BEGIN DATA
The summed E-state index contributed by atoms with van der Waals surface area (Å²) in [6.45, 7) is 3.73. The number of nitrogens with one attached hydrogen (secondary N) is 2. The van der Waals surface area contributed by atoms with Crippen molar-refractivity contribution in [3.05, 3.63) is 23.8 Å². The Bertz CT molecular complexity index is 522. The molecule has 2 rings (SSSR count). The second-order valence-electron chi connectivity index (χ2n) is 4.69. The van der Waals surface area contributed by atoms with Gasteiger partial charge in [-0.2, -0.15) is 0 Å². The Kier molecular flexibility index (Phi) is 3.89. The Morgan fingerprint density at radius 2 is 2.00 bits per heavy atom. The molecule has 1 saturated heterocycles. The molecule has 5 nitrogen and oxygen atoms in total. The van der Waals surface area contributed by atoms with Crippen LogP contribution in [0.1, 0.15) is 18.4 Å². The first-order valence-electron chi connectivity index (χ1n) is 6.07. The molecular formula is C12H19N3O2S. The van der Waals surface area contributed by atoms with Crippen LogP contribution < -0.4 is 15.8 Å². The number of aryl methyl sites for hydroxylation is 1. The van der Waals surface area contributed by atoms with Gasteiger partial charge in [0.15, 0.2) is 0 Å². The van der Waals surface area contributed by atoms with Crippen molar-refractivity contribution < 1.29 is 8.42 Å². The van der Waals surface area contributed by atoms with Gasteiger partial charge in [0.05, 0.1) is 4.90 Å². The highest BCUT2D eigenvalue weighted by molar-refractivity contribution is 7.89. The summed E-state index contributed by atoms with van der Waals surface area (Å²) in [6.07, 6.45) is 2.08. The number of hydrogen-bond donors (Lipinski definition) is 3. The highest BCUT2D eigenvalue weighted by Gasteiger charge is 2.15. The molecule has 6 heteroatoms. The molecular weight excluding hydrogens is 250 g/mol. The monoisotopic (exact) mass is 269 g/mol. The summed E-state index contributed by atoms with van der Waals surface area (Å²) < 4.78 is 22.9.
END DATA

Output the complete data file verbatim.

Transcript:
The summed E-state index contributed by atoms with van der Waals surface area (Å²) in [6.45, 7) is 3.73. The number of nitrogens with one attached hydrogen (secondary N) is 2. The van der Waals surface area contributed by atoms with Crippen molar-refractivity contribution in [3.05, 3.63) is 23.8 Å². The Bertz CT molecular complexity index is 522. The molecule has 2 rings (SSSR count). The second-order valence-electron chi connectivity index (χ2n) is 4.69. The van der Waals surface area contributed by atoms with Gasteiger partial charge in [-0.2, -0.15) is 0 Å². The Kier molecular flexibility index (Phi) is 3.89. The Morgan fingerprint density at radius 2 is 2.00 bits per heavy atom. The molecule has 1 saturated heterocycles. The molecule has 5 nitrogen and oxygen atoms in total. The van der Waals surface area contributed by atoms with Crippen LogP contribution in [0.1, 0.15) is 18.4 Å². The first-order valence-electron chi connectivity index (χ1n) is 6.07. The molecular formula is C12H19N3O2S. The van der Waals surface area contributed by atoms with Crippen LogP contribution < -0.4 is 15.8 Å². The number of aryl methyl sites for hydroxylation is 1. The van der Waals surface area contributed by atoms with Gasteiger partial charge in [0.15, 0.2) is 0 Å². The van der Waals surface area contributed by atoms with Crippen molar-refractivity contribution < 1.29 is 8.42 Å². The van der Waals surface area contributed by atoms with Gasteiger partial charge in [0.05, 0.1) is 4.90 Å². The highest BCUT2D eigenvalue weighted by molar-refractivity contribution is 7.89. The summed E-state index contributed by atoms with van der Waals surface area (Å²) in [6.07, 6.45) is 2.08. The number of hydrogen-bond donors (Lipinski definition) is 3. The highest BCUT2D eigenvalue weighted by Gasteiger charge is 2.15. The molecule has 6 heteroatoms. The molecular weight excluding hydrogens is 250 g/mol. The monoisotopic (exact) mass is 269 g/mol. The summed E-state index contributed by atoms with van der Waals surface area (Å²) < 4.78 is 22.9.